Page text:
Θεμελιώδη δικαιώματα στην Αθηναίων Πολιτεία;Part of : Επετηρίς του Κέντρου Ερεύνης της Ιστορίας του Ελληνικού Δικαίου ; No.40, 2007, pages 9-28
Fundamental rights in Athenaion Politela?
The publication of the Constitutional Treaty by the European Union in 2004 and the subsequent discussions and referendums have rekindled interest in fundamental rights. While experts on public and constitutional law as well as philosophers have the lion’s share in the discussions, legal historians are more circumspect. Despite efforts to project the existence of human rights in Greco-Roman antiquity and especially in the cradle of western civilisation, classical A- thens, it is commonly agreed that human (or civic or fundamental) rights were conceived of and developed in the 18th century western Europe and the nascent U.S.A.In this paper I examine the only surviving handbook on the constitutional history of classical Athens, Aristotle’s Athenaion Politela, in order to pinpoint any references to claims of individuals against the polis administrative apparatus or rules pertaining to what modern theorists call fundamental rights. Athenaion Politela contains several references to a distinct category of rights which guarantee access to justice, the right to a fair trial, a right on personal liberty, the restrictive nature of citizenship, protection of property, protection of the consumer and the environment and protection of the least privileged members of the society (elderly, orphans, pregnant women).However, it would be misleading to identify such rights with their modern equivalent, since the historical context of such claims in 5th and 4th century Athens was completely different. The rationale for the protection afforded to orphans and pregnant women, for example, was not the recognition of the vulnerability of these individuals but their association with property rights. Most of these rights or claims are destined and enjoyed by citizens and naturalized aliens. The only area in which there is a close affinity between modern rights and classical Athenian claims is the right to be protected from fraudulent practices in the market place, which sounds very much like the modern “consumer rights”.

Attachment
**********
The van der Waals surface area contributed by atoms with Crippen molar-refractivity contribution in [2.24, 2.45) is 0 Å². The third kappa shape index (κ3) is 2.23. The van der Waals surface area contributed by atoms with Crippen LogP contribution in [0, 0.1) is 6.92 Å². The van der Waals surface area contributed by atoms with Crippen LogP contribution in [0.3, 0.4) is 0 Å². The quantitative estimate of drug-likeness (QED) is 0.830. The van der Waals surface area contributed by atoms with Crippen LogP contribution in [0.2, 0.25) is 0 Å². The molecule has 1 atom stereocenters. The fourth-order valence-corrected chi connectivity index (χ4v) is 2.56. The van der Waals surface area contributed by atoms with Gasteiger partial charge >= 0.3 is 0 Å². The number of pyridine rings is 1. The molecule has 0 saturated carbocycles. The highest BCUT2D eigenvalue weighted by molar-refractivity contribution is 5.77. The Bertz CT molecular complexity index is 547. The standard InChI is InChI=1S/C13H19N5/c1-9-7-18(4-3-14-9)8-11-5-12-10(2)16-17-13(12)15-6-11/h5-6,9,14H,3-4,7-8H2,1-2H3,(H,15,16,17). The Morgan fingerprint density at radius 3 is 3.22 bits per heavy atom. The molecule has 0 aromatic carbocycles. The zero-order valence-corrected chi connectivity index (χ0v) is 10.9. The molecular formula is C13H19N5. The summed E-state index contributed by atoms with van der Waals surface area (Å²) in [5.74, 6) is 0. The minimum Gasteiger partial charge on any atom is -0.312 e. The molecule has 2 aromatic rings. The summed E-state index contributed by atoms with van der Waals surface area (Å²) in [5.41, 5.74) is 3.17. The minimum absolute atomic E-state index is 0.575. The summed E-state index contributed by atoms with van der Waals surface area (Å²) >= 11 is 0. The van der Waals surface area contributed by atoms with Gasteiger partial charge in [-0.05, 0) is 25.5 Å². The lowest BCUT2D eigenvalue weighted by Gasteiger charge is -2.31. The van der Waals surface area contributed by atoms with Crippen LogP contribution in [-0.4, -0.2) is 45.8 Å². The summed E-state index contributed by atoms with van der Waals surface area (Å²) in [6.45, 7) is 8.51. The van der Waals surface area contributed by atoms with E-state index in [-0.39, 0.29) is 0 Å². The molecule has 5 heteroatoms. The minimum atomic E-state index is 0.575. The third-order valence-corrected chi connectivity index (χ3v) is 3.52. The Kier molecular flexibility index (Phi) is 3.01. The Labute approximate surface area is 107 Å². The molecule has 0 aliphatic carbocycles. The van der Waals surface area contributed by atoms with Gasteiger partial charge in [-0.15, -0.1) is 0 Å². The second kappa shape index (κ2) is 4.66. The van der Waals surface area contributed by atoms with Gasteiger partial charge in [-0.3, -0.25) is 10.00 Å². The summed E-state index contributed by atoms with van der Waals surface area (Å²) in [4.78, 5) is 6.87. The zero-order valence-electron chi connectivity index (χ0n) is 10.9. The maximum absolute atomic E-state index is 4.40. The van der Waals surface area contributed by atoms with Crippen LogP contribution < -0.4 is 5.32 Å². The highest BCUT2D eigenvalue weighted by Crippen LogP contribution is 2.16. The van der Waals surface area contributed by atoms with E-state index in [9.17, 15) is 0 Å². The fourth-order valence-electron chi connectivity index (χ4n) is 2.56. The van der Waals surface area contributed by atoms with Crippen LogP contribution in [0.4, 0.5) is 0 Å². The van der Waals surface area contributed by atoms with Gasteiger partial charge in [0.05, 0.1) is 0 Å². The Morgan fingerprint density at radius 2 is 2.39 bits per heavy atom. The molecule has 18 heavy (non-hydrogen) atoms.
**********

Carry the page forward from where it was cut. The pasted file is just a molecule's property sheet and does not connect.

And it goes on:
Περιέχει βιβλιογραφία, Το άρθρο αυτό αποτελεί μέρος μιας ευρύτερης ενασχόλησης με τα θεμελιώδη δικαιώματα, στο πλαίσιο του προγράμματος «Γενεαλογία των θεμελιωδών δικαιωμάτων. I. Ελληνορωμαϊκή αρχαιότητα» του Πανεπιστημίου Αθηνών. Ευχαριστίες απευθύνονται στους επιστημονικούς συντονιστές και συνεργάτες του προγράμματος, καθ. κ. I. Βελισσαροπούλου, επικ. καθ. κ. Α. Χέλμη, δρ. Α9. Δημοπούλου και Δημ. Καράμπελα για σχόλια τους σε πρώιμη μορφή του άρθρου αυτού.